I credit George with setting me on my career path. Some days, I also blame him for that. But he always had the best of intentions.
George's respect and gratitude for everyone who worked with him inspired loyalty and deep friendship. George always referred to Henry Davis, who couldn't be with us today—Henry was his campaign manager for five campaigns—as a peach of a man. I'm a bit envious of Henry for the glowing praise George always heaped on him when he wasn't in the room.
After George swept all the polls in Alliston that were located near the Catholic church and school in the 1985 election, he went around telling everyone that it was the token dogan on his staff who made it possible. He was referring, of course, I learned many years later, to me, who was studying Catholic theology at St. Mike's.
George's own nickname here at Queen's Park was appropriate to his nature. He was called Quiet George because he never wanted to be, as he put it, a headline hunter, nor did he like to pick fights. He often said that one should never get into a spraying match with a skunk.
George's deep faith in democracy, coupled with his humble ego, made him a perfect fit when he served in the roles of Chairman of the Management Board of Cabinet and Chair of Cabinet concurrently for many, many years in the Bill Davis government. He enjoyed these jobs immensely.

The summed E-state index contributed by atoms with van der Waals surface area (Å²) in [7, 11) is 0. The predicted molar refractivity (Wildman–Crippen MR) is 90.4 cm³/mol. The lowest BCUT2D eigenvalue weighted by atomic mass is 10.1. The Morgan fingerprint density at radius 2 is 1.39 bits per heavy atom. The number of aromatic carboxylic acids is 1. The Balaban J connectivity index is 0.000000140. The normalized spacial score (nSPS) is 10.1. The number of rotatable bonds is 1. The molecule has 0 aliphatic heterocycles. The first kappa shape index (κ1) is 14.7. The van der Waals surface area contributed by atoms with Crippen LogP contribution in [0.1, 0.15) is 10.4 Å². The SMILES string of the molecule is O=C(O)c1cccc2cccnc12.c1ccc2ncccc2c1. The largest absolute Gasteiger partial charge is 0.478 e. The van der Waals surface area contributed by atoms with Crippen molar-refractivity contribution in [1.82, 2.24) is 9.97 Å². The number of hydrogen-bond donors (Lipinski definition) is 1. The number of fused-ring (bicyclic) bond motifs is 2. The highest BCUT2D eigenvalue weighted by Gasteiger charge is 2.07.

I remember him telling me with a wink that he appreciated that, as chairman, he was the person who got to interpret consensus at each meeting. Of course, I was to find out many years later from Premier Davis that he and George had already decided what that consensus was going to be before the meeting had even started.
George's wit was dry and often unexpected. After my—
... the meeting had even started.
George's wit was dry and often unexpected. After my nomination meeting to run as MPP for Simcoe West after George retired from Queen's Park, his first words to me when I got off the stage at Creemore were, "Don't screw it up, kid." I thought that was rather strange. I thought he would congratulate me for being acclaimed, actually.
It was a few days later before it dawned on me, after a conversation with my father when he reminded me that the rising had been Conservative since Confederation and he didn't want me to be the first one to lose it. In doing so, George gave me the shove I needed rather than the pat on the back I expected, and I'm grateful for that.
Since I was elected, George never once played the armchair quarterback. He was always available for advice any time I called, but he said I had to do my job the way I thought I should.
George Raymond McCague, I will always be grateful for your friendship, mentorship and leading example of integrity. Your memory will always burn brightly and warmly. We miss you very, very much.
The Speaker (Hon. Dave Levac): I'd like to thank all members for their very heartfelt and kind words. As a tribute to George and to his family and friends, we will make available a hard copy of Hansard and a DVD of these wonderful tributes to a wonderful man. Thank you for being here today. I thank all members for their constant and ever-vigilant respect for former members and I appreciate what was said today.
It is now time for question period.